If you’re marching in solidarity with Black Lives Matter and the fight for Black liberation, I wanted to give you some quick sign marking tips to help you spread your message!
Appear Works is doing an online training to make signs together this Saturday.
Attending a protest or march takes courage, but it’s easier if you have a sign to hold up.
What to say on your sign
Remember: This is not an artistic masterpiece. A successful sign shows a short, to the point message large enough for people to see across the street, park or town square. For this reason, keep the message short so you can draw it in large letters. A good rule of thumb is to keep your message between 3 and 5 words.
If inspiration for something catchy and original strikes, that’s great! But it’s completely ok to copy something from the internet. In fact, it is often better to copy a slogan so that your sign is aligned with the message of the march.
Although any type of paper or cardboard can be used for a sign, there are a few materials that make it easier to hold up your sign and for others to see your sign.
Foam core board is stiff, strong, doesn’t bend, and is my favorite type of poster-board for marching. It costs a bit more than a regular poster board, but it won’t bend in the wind, and I’ve even found it to be pretty water resistant when marching in the rain.
Cardboard from a box is a great, sustainable way to repurpose boxes whether they are from a local store or from an online purchase. They are usually stiff enough to keep their shape if there is a breeze.
Legal sized paper is effective if you’ll be in a space that is very crowded and small such as a sidewalk. This is also a good choice if you want to reproduce your sign or if you want to create the sign on your iPad but print it out on paper.
Markers and paint
You’ll be making a sign with large letters people look at from a distance, so whatever you use to make the letters needs to make a thick line. Although pens and pencils are good for outlining letters and making a prototype of your sign, you’ll need markers, paint sticks or brushes and paint to make letters that are large enough for people to see. I’ve found paint sticks that dry quickly to be the easiest to use. If you use markers, try to find ones that are low odor.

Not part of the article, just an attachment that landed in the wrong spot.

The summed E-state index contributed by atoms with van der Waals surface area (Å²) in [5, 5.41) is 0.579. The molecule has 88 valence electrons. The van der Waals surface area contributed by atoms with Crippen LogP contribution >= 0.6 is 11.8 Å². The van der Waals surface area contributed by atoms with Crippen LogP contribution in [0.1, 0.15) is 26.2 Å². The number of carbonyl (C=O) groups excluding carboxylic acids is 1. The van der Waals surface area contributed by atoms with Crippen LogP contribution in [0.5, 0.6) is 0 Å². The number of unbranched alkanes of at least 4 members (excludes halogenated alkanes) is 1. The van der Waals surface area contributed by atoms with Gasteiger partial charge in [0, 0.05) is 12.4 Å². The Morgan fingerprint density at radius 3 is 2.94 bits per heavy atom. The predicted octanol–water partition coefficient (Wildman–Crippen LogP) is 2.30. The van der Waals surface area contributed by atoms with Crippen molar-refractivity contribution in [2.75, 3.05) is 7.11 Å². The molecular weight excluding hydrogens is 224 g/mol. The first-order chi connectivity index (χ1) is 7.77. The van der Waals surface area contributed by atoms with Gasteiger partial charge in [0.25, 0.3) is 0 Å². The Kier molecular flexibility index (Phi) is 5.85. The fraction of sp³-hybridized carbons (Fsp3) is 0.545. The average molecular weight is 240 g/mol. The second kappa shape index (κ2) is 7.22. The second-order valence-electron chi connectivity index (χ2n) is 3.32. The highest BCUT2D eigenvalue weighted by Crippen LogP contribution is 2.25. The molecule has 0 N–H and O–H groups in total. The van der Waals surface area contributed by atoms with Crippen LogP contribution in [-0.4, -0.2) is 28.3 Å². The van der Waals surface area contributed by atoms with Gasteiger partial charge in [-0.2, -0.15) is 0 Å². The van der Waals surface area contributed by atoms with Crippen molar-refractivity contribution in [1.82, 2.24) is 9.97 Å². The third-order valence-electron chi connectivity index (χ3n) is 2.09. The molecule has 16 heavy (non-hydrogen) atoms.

Making the sign
You have something to say and materials to say it with. You are ready to make a sign!
Trace out what you want to say. This allows you to figure out how to place your message on the sign.
Give yourself enough time for the paint to dry, if you can. It might take a few hours or overnight. That said, it’s ok to show up with a sign that isn’t totally dry, because showing up is what’s important.
Get some helpers to help you fill in the letters on your sign or add some special touches. Fingerpaints make awesome sign filler-inners and there’s always room for some glitter! Making signs is a good activity for making friends, talking about what’s going on and collaborating on the message you want to share.
Congratulations! You made a sign! Making a sign is a great way to participate and raise your voice!
Would you like to practice making a sign? Appear Works is doing an online training to make signs together this Saturday.
“I want to clean up leftover food from tons of people,” said no event organizer ever.
These were the thoughts running through my head after a “Let’s Sketch Tech!” meetup I ran over a year ago. This meetup came on the heels of a successful “Let’s Sketch Tech!” conference about art and tech I organized in San Francisco at the end of 2018(?).